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date: 27 January 2020

Abstract and Keywords

Film and television composition has always been mediated by technology of one sort or another. From the earliest days of silent film, musicians necessarily had to interact, at the very least, with the mechanically projected image. The subsequent history of the media has been marked by technological advances that mirror broader scientific and engineering innovation, which have impacted the visual and aural domains to equal degrees. This chapter considers the various technical and aesthetic contexts of film and television music composition, the collaboration inherent in its realization, and the limitations that may be placed on the composer’s creative freedom. The chapter concludes with an examination of the archival resources for research in the area, and it uses materials held in the Trevor Jones and Michael Nyman Archives of the University of Leeds throughout to illustrate the discussion.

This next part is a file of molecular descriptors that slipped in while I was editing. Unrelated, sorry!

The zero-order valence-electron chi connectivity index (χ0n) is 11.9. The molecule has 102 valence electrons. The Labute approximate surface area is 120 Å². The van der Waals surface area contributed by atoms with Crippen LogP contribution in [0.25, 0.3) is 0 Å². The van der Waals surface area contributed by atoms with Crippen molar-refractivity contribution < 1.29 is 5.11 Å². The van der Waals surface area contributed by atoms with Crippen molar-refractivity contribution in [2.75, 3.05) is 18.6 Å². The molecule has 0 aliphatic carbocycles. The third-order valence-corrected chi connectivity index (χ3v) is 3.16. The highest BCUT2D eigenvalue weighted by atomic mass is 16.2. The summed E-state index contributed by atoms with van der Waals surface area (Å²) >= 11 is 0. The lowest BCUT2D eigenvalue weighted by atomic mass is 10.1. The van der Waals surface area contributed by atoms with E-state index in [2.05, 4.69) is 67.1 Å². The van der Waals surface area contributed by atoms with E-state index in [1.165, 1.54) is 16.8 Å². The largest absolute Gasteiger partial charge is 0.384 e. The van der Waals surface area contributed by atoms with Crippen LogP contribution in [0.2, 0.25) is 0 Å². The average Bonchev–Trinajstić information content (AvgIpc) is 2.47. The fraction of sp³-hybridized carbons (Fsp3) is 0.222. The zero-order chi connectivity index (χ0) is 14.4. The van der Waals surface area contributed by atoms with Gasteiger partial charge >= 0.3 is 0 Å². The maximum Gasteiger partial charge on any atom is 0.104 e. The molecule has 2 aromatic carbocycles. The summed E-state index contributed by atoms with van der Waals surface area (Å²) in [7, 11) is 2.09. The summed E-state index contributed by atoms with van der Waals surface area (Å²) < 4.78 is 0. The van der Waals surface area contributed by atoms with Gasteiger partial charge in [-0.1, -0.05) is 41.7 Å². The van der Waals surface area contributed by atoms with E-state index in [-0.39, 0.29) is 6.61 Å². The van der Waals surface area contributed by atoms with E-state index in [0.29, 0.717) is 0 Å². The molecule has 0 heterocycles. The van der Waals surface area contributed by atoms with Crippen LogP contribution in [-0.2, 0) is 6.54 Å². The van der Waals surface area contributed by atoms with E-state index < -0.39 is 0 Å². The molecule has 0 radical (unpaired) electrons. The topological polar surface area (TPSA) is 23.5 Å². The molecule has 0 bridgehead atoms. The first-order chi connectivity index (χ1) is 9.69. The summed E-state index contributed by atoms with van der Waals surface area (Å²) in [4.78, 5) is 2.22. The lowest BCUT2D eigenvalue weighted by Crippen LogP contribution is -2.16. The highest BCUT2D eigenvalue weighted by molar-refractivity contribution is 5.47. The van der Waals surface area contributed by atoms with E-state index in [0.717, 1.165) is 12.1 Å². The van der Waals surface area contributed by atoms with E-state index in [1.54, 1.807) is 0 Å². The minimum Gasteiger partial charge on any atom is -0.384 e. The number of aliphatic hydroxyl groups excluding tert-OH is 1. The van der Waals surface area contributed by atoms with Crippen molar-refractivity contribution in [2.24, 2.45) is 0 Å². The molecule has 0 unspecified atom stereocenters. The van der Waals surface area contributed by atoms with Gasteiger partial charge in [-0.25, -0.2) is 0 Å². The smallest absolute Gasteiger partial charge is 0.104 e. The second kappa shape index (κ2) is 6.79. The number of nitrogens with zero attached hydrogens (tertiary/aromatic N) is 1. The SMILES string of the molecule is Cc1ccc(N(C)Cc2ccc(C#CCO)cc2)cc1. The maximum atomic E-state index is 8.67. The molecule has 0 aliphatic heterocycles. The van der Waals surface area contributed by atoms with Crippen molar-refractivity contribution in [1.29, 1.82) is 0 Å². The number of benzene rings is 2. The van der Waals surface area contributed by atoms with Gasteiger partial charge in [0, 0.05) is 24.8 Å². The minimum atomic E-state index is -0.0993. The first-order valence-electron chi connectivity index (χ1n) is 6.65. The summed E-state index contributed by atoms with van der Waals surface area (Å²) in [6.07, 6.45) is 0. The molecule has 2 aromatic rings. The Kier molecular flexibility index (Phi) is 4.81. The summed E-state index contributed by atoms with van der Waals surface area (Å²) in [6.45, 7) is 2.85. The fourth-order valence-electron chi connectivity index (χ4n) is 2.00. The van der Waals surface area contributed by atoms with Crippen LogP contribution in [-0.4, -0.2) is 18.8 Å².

Keywords: film, television, Trevor Jones, Michael Nyman, Bernard Herrmann, production processes, oral history, archives, metadata, technology

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